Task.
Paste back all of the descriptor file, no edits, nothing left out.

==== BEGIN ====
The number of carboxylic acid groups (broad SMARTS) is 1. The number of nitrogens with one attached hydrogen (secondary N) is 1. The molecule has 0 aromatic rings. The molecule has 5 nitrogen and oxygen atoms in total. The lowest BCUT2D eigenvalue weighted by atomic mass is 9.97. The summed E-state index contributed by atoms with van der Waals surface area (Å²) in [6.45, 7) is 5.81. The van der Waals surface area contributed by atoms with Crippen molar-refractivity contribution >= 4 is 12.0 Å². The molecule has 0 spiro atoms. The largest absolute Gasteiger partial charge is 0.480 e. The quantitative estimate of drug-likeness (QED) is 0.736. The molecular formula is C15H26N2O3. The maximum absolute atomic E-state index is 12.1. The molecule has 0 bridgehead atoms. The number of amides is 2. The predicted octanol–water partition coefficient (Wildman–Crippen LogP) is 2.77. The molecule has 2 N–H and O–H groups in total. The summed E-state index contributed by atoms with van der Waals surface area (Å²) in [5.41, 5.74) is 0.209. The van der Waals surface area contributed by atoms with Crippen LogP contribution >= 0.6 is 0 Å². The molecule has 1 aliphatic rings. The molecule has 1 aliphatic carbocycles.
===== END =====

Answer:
The number of carboxylic acid groups (broad SMARTS) is 1. The number of nitrogens with one attached hydrogen (secondary N) is 1. The molecule has 0 aromatic rings. The molecule has 5 nitrogen and oxygen atoms in total. The lowest BCUT2D eigenvalue weighted by atomic mass is 9.97. The summed E-state index contributed by atoms with van der Waals surface area (Å²) in [6.45, 7) is 5.81. The van der Waals surface area contributed by atoms with Crippen molar-refractivity contribution >= 4 is 12.0 Å². The molecule has 0 spiro atoms. The largest absolute Gasteiger partial charge is 0.480 e. The quantitative estimate of drug-likeness (QED) is 0.736. The molecular formula is C15H26N2O3. The maximum absolute atomic E-state index is 12.1. The molecule has 0 bridgehead atoms. The number of amides is 2. The predicted octanol–water partition coefficient (Wildman–Crippen LogP) is 2.77. The molecule has 2 N–H and O–H groups in total. The summed E-state index contributed by atoms with van der Waals surface area (Å²) in [5.41, 5.74) is 0.209. The van der Waals surface area contributed by atoms with Crippen LogP contribution >= 0.6 is 0 Å². The molecule has 1 aliphatic rings. The molecule has 1 aliphatic carbocycles.